I began this paper by saying that as soon as I start to write about my ontological commitments I am conscious that my language is inadequate to express my meanings. Hence my interest in multi-media accounts for the representation of the learning of s-step researchers and my emphasis on the importance of the evidence of this learning in the contributions of our s-step community for transforming the knowledge-base of education (Whitehead, 2004b). I identify with the spirit of enquiry embodied in the life of enquiry of Pip Ferguson as she began the March 2004 conversation of the e-Seminar/Workshop of the Practitioner-Researcher Special Interest Group of the British Educational Research Association. I leave you with some of the implications for the politics of educational knowledge in Pip Bruce-Ferguson's questions and an invitation to join in the on-going conversation at:

 

http://www.jiscmail.ac.uk/cgi-bin/wa.exe?SUBED1=bera-practitioner-researcher&A=1

 

 Pip is asking her questions as a practitioner-researcher in a Maori University. Pip's questions resonate with my post-colonial intentions:

 

i) Why, oh why, does the traditional Western system have to INSIST on written expression as its highest pinnacle?

ii) Should we, and if so how can we, cast off the mantle of privileging writing as our main form of evidence of quality research?

 

and perhaps the most challenging question of all:

    

iii) How can we open up our practice to the richness of other cultures, and learn to value their ways of being equally with our own?

 

If we carry our ontological commitments into our practical explorations of the implications of these questions we cannot avoid an engagement with the power relations that legitimate what counts as educational knowledge in the Academy. I have taken to heart Donald Schön's  (1995) point that the problem of introducing and legitimizing in the university the kinds of action research associated with the new scholarship is one not only of the institution but of the scholars themselves (p.33).

 

Presentations at AERA and BERA provide public forums in which I submit my accounts of my learning for evaluation by my peers so that you may show me where I am mistaken and stimulate my imagination to see how I might enhance my effectiveness. I am holding myself accountable both to living my ontological commitments as fully as I can in influencing the legitimation of the embodied knowledge of professional educators and in communicating living theory accounts through global and interconnecting networks of communication. I can be seen to be doing this in the presentation on How do I live more fully the values that continue to energise my life-long learning and influence in the education of myself, others and social formations?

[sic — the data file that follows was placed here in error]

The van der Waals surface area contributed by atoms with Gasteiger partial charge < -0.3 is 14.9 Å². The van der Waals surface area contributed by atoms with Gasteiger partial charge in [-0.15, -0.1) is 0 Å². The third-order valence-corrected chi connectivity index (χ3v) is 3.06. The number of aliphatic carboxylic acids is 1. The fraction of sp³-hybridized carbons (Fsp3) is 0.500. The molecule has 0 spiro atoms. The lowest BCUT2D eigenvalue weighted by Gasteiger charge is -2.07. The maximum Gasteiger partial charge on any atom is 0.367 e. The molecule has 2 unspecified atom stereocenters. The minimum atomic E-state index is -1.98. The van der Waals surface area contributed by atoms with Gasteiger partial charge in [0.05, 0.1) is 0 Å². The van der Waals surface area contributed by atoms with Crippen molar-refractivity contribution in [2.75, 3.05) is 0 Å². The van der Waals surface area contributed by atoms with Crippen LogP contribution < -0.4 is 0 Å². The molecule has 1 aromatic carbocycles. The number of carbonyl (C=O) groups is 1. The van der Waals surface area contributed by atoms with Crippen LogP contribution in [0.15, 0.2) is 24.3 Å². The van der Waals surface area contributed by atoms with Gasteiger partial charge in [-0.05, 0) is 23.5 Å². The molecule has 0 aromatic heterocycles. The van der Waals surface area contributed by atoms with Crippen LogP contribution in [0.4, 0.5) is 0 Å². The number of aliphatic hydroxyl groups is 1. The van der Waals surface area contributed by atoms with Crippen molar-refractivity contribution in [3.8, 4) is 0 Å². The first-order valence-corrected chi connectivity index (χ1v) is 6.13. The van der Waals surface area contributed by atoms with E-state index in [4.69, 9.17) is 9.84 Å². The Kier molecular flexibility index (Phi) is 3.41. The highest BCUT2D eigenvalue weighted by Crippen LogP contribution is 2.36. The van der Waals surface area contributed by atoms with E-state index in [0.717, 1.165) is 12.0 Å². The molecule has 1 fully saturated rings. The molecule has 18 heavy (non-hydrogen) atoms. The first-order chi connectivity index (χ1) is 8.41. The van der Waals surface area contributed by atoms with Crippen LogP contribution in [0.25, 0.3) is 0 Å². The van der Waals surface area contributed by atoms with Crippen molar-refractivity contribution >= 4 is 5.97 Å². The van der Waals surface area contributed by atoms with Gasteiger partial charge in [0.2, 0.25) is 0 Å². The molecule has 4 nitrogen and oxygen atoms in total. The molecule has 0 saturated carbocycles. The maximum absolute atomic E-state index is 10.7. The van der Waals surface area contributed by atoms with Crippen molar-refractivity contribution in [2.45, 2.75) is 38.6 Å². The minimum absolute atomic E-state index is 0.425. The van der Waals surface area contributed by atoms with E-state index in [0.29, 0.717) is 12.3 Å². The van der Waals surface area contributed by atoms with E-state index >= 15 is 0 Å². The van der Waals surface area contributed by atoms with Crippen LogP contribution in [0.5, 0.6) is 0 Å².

at: http://www.jackwhitehead.com/jbspaperclips/values16dec.html

 

Through the video-clip in this visual narrative I believe that I am doing this by enhancing the communicability of Alan Rayner's ontological commitment and scholarly enquiry into inclusional ways of being. The narrative contains three further video involving Gordon Trafford, a deputy headteacher and Nick Stanton, a colleague of Gordon's at John Bentley School in England where we work together in supporting a group of teacher-researchers. In the second video-clip I can be seen explaining some of the limitations of permitting the educational enquiries of s-step researchers to  be constrained by the assumptions of social science methodologies. The second and third clips show teachers learning from their students as they create a school's mission statement about values into practice, using the student's insights and language. 

 

If you access Is this a valid explanation of my use of inclusional, dialectical and propositional logics in my living theory of my educational influence in my learning, in the learning of others and in the learning of social formations? Do my values carry the hope of Ubuntu for the future of humanity?

at: http://www.actionresearch.net//Logics/jwpopper.htm

 

you can view the video-clip of a 27 minute Monday evening conversation at the University of Bath on the 12 January 2004 when the group are helping Je Kan Adler-Collins, a doctoral researcher and assistant Professor in the Faculty of Nursing at Fukuoka University in Japan, prepare for his transfer seminar from his M.Phil. to his Ph.D. programme on the 14 January (Successful). The second set of 9 short clips focus on the contributions of individuals to the conversation. The aim of the presentation is to communicate something of the nature of the living logics I use in explanations of my educational influence.

 

To conclude in recognition of Schön's contribution to the development of my understanding of a scholarship of educational enquiry I leave you with his point:

 

Hence, introducing the new scholarship into institutions of higher education means becoming involved in an epistemological battle. It is a battle of snails, proceeding so slowly that you have to look very carefully in order to see it going on. But it is happening nonetheless. (Schön, 1995, p. 32)

 

and the expression of hope in seeing that our combined contributions have speeded up the process!

 

I think the most impressive evidence of the influence of our s-step movement has been gathered and edited by many members of S-STEP including John Loughran, Mary Lynn Hamilton and Vicki LaBoskey and Tom Russell (2004) in The International Handbook of Self-Study of Teaching Practice. The evidence shows clearly our s-step influences in the education of our Academies and other social formations as our ontological values are transformed into living standards of judgement. The evidence also shows that we are bringing our living knowledge of our educational relationships into the Academy as we learn with and from each other and with and from our students and as they do with us.